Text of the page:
# Joint distribution of $Y$ and $S^2-Y^2$

Let $$\{X_i\}_{i=1}^n\overset{iid}{\sim}\mathcal{N}(\mu,\sigma^2)$$. Let $$\{b_i\}_{i=1}^n$$ be a sequence of numbers so that $$\sum_{i=1}^nb_i=0$$ and $$\sum_{i=1}^nb^2_i=1$$. Define $$S^2=\sum_{i=1}^n(X_i-\bar{X})^2 \text{ and } Y=\sum_{i=1}^nb_iX_i$$.

What can you say about the joint distribution of $$Y$$ and $$S^2-Y^2$$?

I only can get the marginal distribution of $$Y\sim\mathcal{N}(0,\sigma^2)$$, $$S^2\sim\sigma^2\chi_{n-1}^2$$ and $$Y^2/\sigma^2\sim\chi^2_{1}$$. What can we say about the joint distribution of $$Y$$ and $$S^2-Y^2$$? I tried Basu's theorem, based on the fact that $$S^2$$ is complete and sufficient for $$\sigma^2$$ but I cannot show anything using this...

• Hint: you can simultaneously diagonalize the quadratic forms $S^2$ and $Y^2.$
– whuber
Feb 16, 2021 at 16:38
• So $Y^2=b^TXX^Tb$ and $S^2 = X^TX-2X^T\bar{X}+\bar{X}^T\bar{X}$?
– Tan
Feb 17, 2021 at 0:39
• Write the forms as matrices. For instance, $Y^2 = X^\prime(bb^\prime)X$ has matrix $bb^\prime.$
– whuber
Feb 17, 2021 at 1:00

Denote $$n$$-by-$$1$$ vectors $$(b_1, b_2, \ldots, b_n)^\top$$ and $$(1, 1, \ldots, 1)^\top$$ by $$b$$ and $$e$$ respectively. By assumption, we have \begin{align*} e^\top b = 0, \quad b^\top b = 1. \tag{1}\label{1} \end{align*}

Without loss of generality, assume $$\sigma^2 = 1$$. In addition, since both $$Y$$ and $$S^2$$ are invariant under the translation transformation, we can answer the question under the simplified condition $$X_1, \ldots, X_n \text{ i.i.d. } \sim N(0, 1)$$. In other words, $$X := (X_1, \ldots, X_n)^\top \sim N_n(0, I_{(n)})$$.

As a standard trick in multivariate analysis, write $$S^2 = X^\top(I_{(n)} - n^{-1}ee^\top)X$$, $$Y = b^\top X$$. It then follows that \begin{align*} S^2 - Y^2 = X^\top(I_{(n)} - n^{-1}ee^\top - bb^\top)X := X^\top P X. \end{align*} Due to the condition $$\eqref{1}$$, it is straightforward to verify that the matrix $$P$$ is symmetric and idempotent, whence \begin{align*} \operatorname{rank}(P) = \operatorname{tr}(P) = \operatorname{tr}(I_{(n)}) - n^{-1}\operatorname{tr}(ee^\top) - \operatorname{tr}(bb^\top) = n - 1 - 1 = n - 2. \end{align*} It thus follows by the distribution of multivariate normal quadratic form that $$S^2 - Y^2 \sim \chi^2_{n - 2}$$. On the other hand, clearly we have $$Y = b^\top X \sim N(0, 1)$$.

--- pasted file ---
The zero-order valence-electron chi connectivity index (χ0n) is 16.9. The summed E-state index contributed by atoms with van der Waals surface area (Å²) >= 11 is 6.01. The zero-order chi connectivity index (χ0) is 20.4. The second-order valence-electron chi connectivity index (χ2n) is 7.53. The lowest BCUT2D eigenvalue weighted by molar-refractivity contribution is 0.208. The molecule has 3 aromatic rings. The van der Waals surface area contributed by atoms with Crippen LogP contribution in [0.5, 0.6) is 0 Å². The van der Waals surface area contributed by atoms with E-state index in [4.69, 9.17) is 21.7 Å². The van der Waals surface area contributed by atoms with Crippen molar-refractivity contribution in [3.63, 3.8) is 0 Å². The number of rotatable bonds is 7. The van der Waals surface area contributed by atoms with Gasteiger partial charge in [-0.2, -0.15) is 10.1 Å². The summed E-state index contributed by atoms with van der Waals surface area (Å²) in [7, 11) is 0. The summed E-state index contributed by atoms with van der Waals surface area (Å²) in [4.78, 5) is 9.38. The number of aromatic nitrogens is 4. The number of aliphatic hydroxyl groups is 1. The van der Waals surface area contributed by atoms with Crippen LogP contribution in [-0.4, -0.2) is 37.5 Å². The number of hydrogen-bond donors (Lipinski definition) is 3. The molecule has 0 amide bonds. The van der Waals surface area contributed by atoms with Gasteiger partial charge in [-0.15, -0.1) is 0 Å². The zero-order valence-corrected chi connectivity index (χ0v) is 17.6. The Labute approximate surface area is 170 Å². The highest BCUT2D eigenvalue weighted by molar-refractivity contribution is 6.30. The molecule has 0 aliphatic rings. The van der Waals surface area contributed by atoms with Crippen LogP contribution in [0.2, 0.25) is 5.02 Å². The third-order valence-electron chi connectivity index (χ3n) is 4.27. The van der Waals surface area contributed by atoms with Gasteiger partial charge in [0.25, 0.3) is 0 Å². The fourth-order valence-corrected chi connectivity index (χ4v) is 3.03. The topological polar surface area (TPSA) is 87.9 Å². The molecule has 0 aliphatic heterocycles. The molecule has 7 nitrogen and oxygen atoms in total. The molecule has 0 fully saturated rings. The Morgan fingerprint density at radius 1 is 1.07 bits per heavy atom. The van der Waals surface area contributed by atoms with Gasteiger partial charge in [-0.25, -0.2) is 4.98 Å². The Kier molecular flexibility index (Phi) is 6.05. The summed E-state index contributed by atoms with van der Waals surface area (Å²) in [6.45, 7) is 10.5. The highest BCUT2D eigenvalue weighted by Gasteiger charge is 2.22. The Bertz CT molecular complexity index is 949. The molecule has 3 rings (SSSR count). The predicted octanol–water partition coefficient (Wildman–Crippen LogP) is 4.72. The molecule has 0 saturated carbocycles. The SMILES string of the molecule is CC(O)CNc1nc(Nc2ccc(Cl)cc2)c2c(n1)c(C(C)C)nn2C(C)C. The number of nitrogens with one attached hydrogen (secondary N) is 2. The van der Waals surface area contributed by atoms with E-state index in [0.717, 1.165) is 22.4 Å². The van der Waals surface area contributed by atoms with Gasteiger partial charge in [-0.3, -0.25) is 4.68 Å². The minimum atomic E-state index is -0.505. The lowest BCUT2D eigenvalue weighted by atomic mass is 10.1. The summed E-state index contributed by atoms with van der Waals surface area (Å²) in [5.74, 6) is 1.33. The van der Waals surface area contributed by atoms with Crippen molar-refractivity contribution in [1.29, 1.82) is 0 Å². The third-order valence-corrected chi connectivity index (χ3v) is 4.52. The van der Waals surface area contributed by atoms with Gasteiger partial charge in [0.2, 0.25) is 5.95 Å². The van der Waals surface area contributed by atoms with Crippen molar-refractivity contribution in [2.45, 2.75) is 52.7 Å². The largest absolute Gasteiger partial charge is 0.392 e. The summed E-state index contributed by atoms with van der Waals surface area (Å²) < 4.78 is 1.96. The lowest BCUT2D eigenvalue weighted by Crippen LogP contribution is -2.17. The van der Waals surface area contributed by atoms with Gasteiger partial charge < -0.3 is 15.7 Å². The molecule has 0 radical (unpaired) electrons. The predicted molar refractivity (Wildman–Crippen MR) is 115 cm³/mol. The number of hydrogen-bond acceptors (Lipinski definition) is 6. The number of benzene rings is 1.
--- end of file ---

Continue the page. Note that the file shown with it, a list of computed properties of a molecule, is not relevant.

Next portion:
Last, let's show $$Y$$ and $$S^2 - Y^2$$ are independent, which is true if one can show $$PX$$ and $$b^\top X$$ are independent in view of $$S^2 - Y^2 = X^\top P X = (PX)^\top(PX)$$ is a function of $$PX$$. This can be further reduced to show $$PX$$ and $$b^\top X$$ are uncorrelated, because both of them are normally distributed as linear transformations of $$X \sim N(0, I_{(n)})$$. This is also straightforward to verify by $$\eqref{1}$$: \begin{align*} \operatorname{Cov}(PX, b^\top X) = PI_{(n)}b = (I_{(n)} - n^{-1}ee^\top - bb^\top)b = b - b = 0. \end{align*}

In summary, for the joint distribution of $$Y$$ and $$S^2 - Y^2$$, we can "say" that

1. $$Y$$ and $$S^2 - Y^2$$ are independent.
2. The marginal distribution of $$Y$$ is $$N(0, 1)$$, the marginal distribution of $$S^2 - Y^2$$ is $$\chi^2_{n - 2}$$.

we know, $$\frac{(n-1)S^2}{\sigma^2} \sim \chi^2_{n-1}$$ $$Y = \sum_{i=1}^{n} b_iX_i$$ notice, this is a linear combination of normal random variables so, this should follow normal distribution with $$E(Y) = E(\sum_{i=1}^{n} b_iX_i)$$ $$= \sum_{i=1}^{n} b_i E(X_i)$$ $$= \mu.0$$ $$= 0$$ similarly check $$var(Y)=\sigma^2$$ i.e. $$Y \sim N(0,\sigma^2)$$ $$\frac{Y}{\sigma} \sim N(0,1)$$ $$\frac{Y^2}{\sigma^2} \sim \chi^2_1$$ now, $$\frac{(n-1)S^2}{\sigma^2}-\frac{Y^2}{\sigma^2} \sim \chi^2_{(n-1)-1}$$ now to check independence, you can check that the covariance of $$Y$$ and $$S^2-Y^2$$ is zero. my doubt is that, cov = 0 does not always implies independence.. :!